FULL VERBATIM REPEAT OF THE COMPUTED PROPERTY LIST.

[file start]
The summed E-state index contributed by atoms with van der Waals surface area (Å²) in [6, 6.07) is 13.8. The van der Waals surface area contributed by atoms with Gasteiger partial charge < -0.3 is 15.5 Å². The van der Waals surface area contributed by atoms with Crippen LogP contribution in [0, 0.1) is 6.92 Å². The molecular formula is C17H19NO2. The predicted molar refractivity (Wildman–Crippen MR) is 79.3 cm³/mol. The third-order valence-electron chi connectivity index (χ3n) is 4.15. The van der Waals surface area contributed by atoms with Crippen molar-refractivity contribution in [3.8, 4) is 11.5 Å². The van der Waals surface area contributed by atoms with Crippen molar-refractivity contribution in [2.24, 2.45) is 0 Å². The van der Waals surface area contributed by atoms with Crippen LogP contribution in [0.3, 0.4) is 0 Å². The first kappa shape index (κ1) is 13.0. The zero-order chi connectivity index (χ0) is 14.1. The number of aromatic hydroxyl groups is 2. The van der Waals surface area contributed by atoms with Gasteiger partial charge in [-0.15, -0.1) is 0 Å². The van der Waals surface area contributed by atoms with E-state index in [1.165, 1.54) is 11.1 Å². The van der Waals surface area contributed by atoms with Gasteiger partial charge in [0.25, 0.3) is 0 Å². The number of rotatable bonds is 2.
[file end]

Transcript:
The summed E-state index contributed by atoms with van der Waals surface area (Å²) in [6, 6.07) is 13.8. The van der Waals surface area contributed by atoms with Gasteiger partial charge < -0.3 is 15.5 Å². The van der Waals surface area contributed by atoms with Crippen LogP contribution in [0, 0.1) is 6.92 Å². The molecular formula is C17H19NO2. The predicted molar refractivity (Wildman–Crippen MR) is 79.3 cm³/mol. The third-order valence-electron chi connectivity index (χ3n) is 4.15. The van der Waals surface area contributed by atoms with Crippen molar-refractivity contribution in [3.8, 4) is 11.5 Å². The van der Waals surface area contributed by atoms with Crippen molar-refractivity contribution in [2.24, 2.45) is 0 Å². The van der Waals surface area contributed by atoms with Crippen LogP contribution in [0.3, 0.4) is 0 Å². The first kappa shape index (κ1) is 13.0. The zero-order chi connectivity index (χ0) is 14.1. The number of aromatic hydroxyl groups is 2. The van der Waals surface area contributed by atoms with Gasteiger partial charge in [-0.15, -0.1) is 0 Å². The van der Waals surface area contributed by atoms with E-state index in [1.165, 1.54) is 11.1 Å². The van der Waals surface area contributed by atoms with Gasteiger partial charge in [0.25, 0.3) is 0 Å². The number of rotatable bonds is 2.